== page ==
‘I know, but it’s an interesting tale so I’ll let you hear it. Everybody knows about the Hoover Dam right, but they built one here about the same time. Anyway, the river that they wanted to damn, followed the course of the road, everybody who lived near the flooding areas had been moved, before the final explosions were due to take place. All apart from a young engineer who had been working on the project, the rumour has it that he was sleeping off a hangover when the alarm went for the explosives to go off; anyway he jumped out of bed, not a stitch of clothing on and dived into the river to get away. The poor guy drowned in the floodwaters, but nobody ever found his body. After the water had been damned and the river bed was dry, the road was build upon it. A few years later and there was the first sighting of the guy swimming in the road, just a fleeting glimpse, but the guy who saw him dropped dead, everyone thought of a heart attack, but when they carried out an autopsy he had drowned – though the guy hadn’t been anywhere near water when he died, he was sitting at a diner, eating a burger! It’s happened since, the locals claims that people have died who have seen him, though other people claim to have seen him and lived, so I wouldn’t worry too much buddy.’
I gotta say that when Mike told me the story, I did feel a little nervous, I mean a guy drowning after eating a burger! You know how much a trucker loves a diner right!
Anyhow I had taken the load on, and now I found myself driving in the late fall in New Hampshire, a broad smile on my face as the evening sun warmed the cab of the truck and I found an open road with no annoying car drivers upon it.
I saw the sign for Yeovil, thirty miles to go.
According to some of the local guys that I had spoken to after taking the job from Mike, this was the prime area for spotting the phantom swimmer, the local guys even told me that people would drive miles out of their way to avoid using this stretch of road, no wonder it was so quiet here.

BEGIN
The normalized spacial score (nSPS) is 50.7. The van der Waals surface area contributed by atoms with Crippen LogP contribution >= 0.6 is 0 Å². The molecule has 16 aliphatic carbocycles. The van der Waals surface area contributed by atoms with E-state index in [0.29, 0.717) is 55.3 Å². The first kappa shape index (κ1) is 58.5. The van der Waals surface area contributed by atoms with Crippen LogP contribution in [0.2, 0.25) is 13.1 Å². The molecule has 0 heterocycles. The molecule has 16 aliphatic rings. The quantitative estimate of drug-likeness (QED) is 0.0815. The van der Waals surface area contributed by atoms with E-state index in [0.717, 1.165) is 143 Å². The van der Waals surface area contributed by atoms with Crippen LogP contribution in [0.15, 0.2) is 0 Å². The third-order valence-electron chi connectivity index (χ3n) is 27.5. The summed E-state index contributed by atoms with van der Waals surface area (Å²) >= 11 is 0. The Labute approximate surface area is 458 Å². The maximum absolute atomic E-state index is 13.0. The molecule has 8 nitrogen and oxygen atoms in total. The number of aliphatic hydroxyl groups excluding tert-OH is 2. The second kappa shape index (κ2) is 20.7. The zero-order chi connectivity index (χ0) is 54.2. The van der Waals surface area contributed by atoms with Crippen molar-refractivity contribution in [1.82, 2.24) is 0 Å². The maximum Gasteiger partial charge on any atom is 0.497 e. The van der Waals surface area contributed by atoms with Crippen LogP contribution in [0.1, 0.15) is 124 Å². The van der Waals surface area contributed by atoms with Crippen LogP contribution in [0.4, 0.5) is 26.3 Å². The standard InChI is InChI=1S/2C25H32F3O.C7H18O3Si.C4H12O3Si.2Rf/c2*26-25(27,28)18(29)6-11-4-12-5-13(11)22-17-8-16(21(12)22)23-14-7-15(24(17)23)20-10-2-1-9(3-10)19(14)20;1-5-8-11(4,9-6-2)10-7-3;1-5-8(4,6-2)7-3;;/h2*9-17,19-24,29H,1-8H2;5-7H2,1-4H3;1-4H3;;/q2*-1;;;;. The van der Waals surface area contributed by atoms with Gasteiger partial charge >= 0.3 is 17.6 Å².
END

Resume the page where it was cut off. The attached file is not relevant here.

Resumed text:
Still, it would mean that I would be early. Great, I could pick up the cattle and be on my way.
Just then, with the light fading as the sun began to deepen into the tree line ahead, I could see a vague shape in the road ahead of me, in the left lane, but the shape was moving away from me, not towards me, I felt my stomach tighten.
It was a swimmer.
A young man was swimming away from me; I slowed the truck and gradually drew level with him, the truck whining as it crawled along next to the phantom.
He was swimming in the road, water splashed around him and off his arms, he had a look of sheer terror on his face, the strokes being powered by fear driven adrenaline.
But the road was solid under my truck, I could feel the bite of the tarmac under my wheels, yet next to me the swimmer struck on.
I looked down once more, and his head turned to face me, he pleaded the words ‘help me’ framed on his lips, his eyes rolling up to the back of his head, until all I could see was the whites of his eyes, I have never been so scared I can tell you.
His arms flung up, as if a wall of water had hit him and his head went under the surface of the road, his arms waving in desperation above the surface of the tarmac, I stopped my truck and jumped out.
What could I do? Remember I’m a guy that doesn’t help, that doesn’t care, right?
I stood, looking at the spot, until gulping down my fear I reached out to grab his right arm, and…….it held! Surely I should have gone straight through it!
I snapped out of the shock that I felt and grabbed his other arm, I pulled, as I lifted him, his head broke out of the surface that was part river and part road, I landed on my backside as I pulled, with my right foot finding solid ground and my left feeling nothing but the cold, wet sensation of water, I had a foot in a long dead river!
But still I pulled, I pulled him clear and he landed next to me, and the shimmering surface of the long dead river disappeared from the road, and I rolled over and patted it, seeking reassurance that it was real and I breathed a sigh of relief as I could only feel the hard reassuring feel of rock solid tarmac.
I sat up and fearfully looked over my shoulder to were the swimmer now lay, and as I turned he turned also, his eyes now no longer white, but the eyes of a normal man and he mouthed the words, ’thank you, thank you for stopping.’
He smiled and as he smiled a blinding light came down and torched the road, and I shut my eyes to hide them from its brilliance.
And when I opened them he had gone, the road was untouched and nobody was in sight. My left foot still wet were it entered the river, I hadn’t dreamed it.
I saw that young man ten years ago, I’m not dead, I have not drowned, and I made the farm run and got my four thousand dollars.
And you know what I did with it? When I got to North Carolina that fall, I gave it to a soup kitchen. I had found out that I did care.